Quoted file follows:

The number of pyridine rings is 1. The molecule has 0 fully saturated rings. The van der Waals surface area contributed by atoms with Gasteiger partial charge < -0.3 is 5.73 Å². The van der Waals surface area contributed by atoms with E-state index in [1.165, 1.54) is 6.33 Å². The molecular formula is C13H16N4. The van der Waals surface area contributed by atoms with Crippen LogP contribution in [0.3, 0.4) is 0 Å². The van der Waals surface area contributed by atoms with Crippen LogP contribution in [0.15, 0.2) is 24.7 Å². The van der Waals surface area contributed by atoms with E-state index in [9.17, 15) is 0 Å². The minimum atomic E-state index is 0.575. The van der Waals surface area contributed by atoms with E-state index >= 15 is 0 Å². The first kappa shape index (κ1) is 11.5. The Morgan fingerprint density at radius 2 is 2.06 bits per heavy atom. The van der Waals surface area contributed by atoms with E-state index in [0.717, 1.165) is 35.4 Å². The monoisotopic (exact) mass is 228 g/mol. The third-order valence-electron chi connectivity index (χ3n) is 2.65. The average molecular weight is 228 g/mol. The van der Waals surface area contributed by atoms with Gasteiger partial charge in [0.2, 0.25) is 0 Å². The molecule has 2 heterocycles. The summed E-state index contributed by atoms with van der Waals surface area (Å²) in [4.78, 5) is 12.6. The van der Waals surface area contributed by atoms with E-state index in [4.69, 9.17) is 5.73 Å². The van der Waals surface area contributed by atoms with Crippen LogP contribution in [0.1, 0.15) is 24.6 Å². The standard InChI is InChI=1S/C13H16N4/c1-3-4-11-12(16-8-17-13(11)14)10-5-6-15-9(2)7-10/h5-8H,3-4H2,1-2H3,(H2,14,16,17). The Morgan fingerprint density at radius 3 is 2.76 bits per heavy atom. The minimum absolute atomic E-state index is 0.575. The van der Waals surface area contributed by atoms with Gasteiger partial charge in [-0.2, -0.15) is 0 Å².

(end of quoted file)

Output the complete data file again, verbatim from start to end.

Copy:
The number of pyridine rings is 1. The molecule has 0 fully saturated rings. The van der Waals surface area contributed by atoms with Gasteiger partial charge < -0.3 is 5.73 Å². The van der Waals surface area contributed by atoms with E-state index in [1.165, 1.54) is 6.33 Å². The molecular formula is C13H16N4. The van der Waals surface area contributed by atoms with Crippen LogP contribution in [0.3, 0.4) is 0 Å². The van der Waals surface area contributed by atoms with Crippen LogP contribution in [0.15, 0.2) is 24.7 Å². The van der Waals surface area contributed by atoms with E-state index in [9.17, 15) is 0 Å². The minimum atomic E-state index is 0.575. The van der Waals surface area contributed by atoms with E-state index >= 15 is 0 Å². The first kappa shape index (κ1) is 11.5. The Morgan fingerprint density at radius 2 is 2.06 bits per heavy atom. The van der Waals surface area contributed by atoms with E-state index in [0.717, 1.165) is 35.4 Å². The monoisotopic (exact) mass is 228 g/mol. The third-order valence-electron chi connectivity index (χ3n) is 2.65. The average molecular weight is 228 g/mol. The van der Waals surface area contributed by atoms with Gasteiger partial charge in [0.2, 0.25) is 0 Å². The molecule has 2 heterocycles. The summed E-state index contributed by atoms with van der Waals surface area (Å²) in [4.78, 5) is 12.6. The van der Waals surface area contributed by atoms with E-state index in [4.69, 9.17) is 5.73 Å². The van der Waals surface area contributed by atoms with Crippen LogP contribution in [0.1, 0.15) is 24.6 Å². The standard InChI is InChI=1S/C13H16N4/c1-3-4-11-12(16-8-17-13(11)14)10-5-6-15-9(2)7-10/h5-8H,3-4H2,1-2H3,(H2,14,16,17). The Morgan fingerprint density at radius 3 is 2.76 bits per heavy atom. The minimum absolute atomic E-state index is 0.575. The van der Waals surface area contributed by atoms with Gasteiger partial charge in [-0.2, -0.15) is 0 Å².